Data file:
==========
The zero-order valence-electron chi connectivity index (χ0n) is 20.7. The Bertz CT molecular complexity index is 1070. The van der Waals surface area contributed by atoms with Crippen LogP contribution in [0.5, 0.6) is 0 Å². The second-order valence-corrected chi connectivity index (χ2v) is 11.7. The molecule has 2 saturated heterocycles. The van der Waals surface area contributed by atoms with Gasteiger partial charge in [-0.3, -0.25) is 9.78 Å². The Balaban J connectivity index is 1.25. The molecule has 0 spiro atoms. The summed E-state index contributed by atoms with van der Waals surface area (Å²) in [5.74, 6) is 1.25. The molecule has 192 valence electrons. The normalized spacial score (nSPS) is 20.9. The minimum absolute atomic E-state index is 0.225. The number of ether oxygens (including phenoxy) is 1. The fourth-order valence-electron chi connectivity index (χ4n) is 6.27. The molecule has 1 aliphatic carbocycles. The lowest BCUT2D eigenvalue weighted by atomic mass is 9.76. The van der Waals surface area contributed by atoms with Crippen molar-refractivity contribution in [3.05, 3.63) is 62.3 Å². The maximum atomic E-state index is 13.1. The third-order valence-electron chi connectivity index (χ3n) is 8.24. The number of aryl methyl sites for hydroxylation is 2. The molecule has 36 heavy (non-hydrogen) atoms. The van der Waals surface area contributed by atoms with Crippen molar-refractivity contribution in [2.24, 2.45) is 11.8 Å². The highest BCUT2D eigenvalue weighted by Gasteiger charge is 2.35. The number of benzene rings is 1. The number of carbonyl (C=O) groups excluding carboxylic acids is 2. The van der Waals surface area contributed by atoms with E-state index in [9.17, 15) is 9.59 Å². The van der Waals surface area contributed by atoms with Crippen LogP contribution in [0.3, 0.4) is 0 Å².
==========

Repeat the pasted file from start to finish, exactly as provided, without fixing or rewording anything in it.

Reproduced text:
The zero-order valence-electron chi connectivity index (χ0n) is 20.7. The Bertz CT molecular complexity index is 1070. The van der Waals surface area contributed by atoms with Crippen LogP contribution in [0.5, 0.6) is 0 Å². The second-order valence-corrected chi connectivity index (χ2v) is 11.7. The molecule has 2 saturated heterocycles. The van der Waals surface area contributed by atoms with Gasteiger partial charge in [-0.3, -0.25) is 9.78 Å². The Balaban J connectivity index is 1.25. The molecule has 0 spiro atoms. The summed E-state index contributed by atoms with van der Waals surface area (Å²) in [5.74, 6) is 1.25. The molecule has 192 valence electrons. The normalized spacial score (nSPS) is 20.9. The minimum absolute atomic E-state index is 0.225. The number of ether oxygens (including phenoxy) is 1. The fourth-order valence-electron chi connectivity index (χ4n) is 6.27. The molecule has 1 aliphatic carbocycles. The lowest BCUT2D eigenvalue weighted by atomic mass is 9.76. The van der Waals surface area contributed by atoms with Crippen molar-refractivity contribution in [3.05, 3.63) is 62.3 Å². The maximum atomic E-state index is 13.1. The third-order valence-electron chi connectivity index (χ3n) is 8.24. The number of aryl methyl sites for hydroxylation is 2. The molecule has 36 heavy (non-hydrogen) atoms. The van der Waals surface area contributed by atoms with Crippen molar-refractivity contribution in [2.24, 2.45) is 11.8 Å². The highest BCUT2D eigenvalue weighted by Gasteiger charge is 2.35. The number of benzene rings is 1. The number of carbonyl (C=O) groups excluding carboxylic acids is 2. The van der Waals surface area contributed by atoms with E-state index in [9.17, 15) is 9.59 Å². The van der Waals surface area contributed by atoms with Crippen LogP contribution in [0.3, 0.4) is 0 Å².